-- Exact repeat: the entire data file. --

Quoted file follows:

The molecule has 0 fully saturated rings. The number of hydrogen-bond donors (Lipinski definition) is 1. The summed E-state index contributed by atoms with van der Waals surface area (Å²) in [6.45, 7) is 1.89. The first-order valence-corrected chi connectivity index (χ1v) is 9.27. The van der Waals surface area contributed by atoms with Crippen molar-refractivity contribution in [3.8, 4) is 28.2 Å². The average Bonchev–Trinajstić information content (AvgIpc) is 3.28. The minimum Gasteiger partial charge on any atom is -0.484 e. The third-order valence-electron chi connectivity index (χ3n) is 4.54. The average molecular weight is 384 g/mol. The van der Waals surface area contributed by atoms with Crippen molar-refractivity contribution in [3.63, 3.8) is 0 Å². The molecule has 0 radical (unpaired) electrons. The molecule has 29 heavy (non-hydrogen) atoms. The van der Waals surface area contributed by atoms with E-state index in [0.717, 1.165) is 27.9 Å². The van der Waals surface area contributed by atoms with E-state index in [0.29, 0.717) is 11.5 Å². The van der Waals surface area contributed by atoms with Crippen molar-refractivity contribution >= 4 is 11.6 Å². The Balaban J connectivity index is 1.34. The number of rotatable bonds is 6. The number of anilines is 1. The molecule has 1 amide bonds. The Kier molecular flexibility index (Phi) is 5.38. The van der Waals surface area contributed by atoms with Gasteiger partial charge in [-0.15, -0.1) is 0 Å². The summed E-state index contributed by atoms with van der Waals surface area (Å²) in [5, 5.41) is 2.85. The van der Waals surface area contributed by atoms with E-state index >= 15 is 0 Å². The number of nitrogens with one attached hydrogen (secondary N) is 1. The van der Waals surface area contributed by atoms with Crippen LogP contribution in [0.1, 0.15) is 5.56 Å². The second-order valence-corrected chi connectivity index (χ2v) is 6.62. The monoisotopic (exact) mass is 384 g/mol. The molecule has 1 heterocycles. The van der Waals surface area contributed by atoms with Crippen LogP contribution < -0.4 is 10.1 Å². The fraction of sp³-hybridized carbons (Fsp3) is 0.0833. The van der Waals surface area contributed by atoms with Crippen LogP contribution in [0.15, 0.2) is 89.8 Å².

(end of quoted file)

The molecule has 0 fully saturated rings. The number of hydrogen-bond donors (Lipinski definition) is 1. The summed E-state index contributed by atoms with van der Waals surface area (Å²) in [6.45, 7) is 1.89. The first-order valence-corrected chi connectivity index (χ1v) is 9.27. The van der Waals surface area contributed by atoms with Crippen molar-refractivity contribution in [3.8, 4) is 28.2 Å². The average Bonchev–Trinajstić information content (AvgIpc) is 3.28. The minimum Gasteiger partial charge on any atom is -0.484 e. The third-order valence-electron chi connectivity index (χ3n) is 4.54. The average molecular weight is 384 g/mol. The van der Waals surface area contributed by atoms with Crippen molar-refractivity contribution in [3.63, 3.8) is 0 Å². The molecule has 0 radical (unpaired) electrons. The molecule has 29 heavy (non-hydrogen) atoms. The van der Waals surface area contributed by atoms with E-state index in [0.717, 1.165) is 27.9 Å². The van der Waals surface area contributed by atoms with E-state index in [0.29, 0.717) is 11.5 Å². The van der Waals surface area contributed by atoms with Crippen molar-refractivity contribution >= 4 is 11.6 Å². The Balaban J connectivity index is 1.34. The number of rotatable bonds is 6. The number of anilines is 1. The molecule has 1 amide bonds. The Kier molecular flexibility index (Phi) is 5.38. The van der Waals surface area contributed by atoms with Gasteiger partial charge in [-0.15, -0.1) is 0 Å². The summed E-state index contributed by atoms with van der Waals surface area (Å²) in [5, 5.41) is 2.85. The van der Waals surface area contributed by atoms with E-state index >= 15 is 0 Å². The number of nitrogens with one attached hydrogen (secondary N) is 1. The van der Waals surface area contributed by atoms with Crippen LogP contribution in [0.1, 0.15) is 5.56 Å². The second-order valence-corrected chi connectivity index (χ2v) is 6.62. The monoisotopic (exact) mass is 384 g/mol. The molecule has 1 heterocycles. The van der Waals surface area contributed by atoms with Crippen LogP contribution < -0.4 is 10.1 Å². The fraction of sp³-hybridized carbons (Fsp3) is 0.0833. The van der Waals surface area contributed by atoms with Crippen LogP contribution in [0.15, 0.2) is 89.8 Å².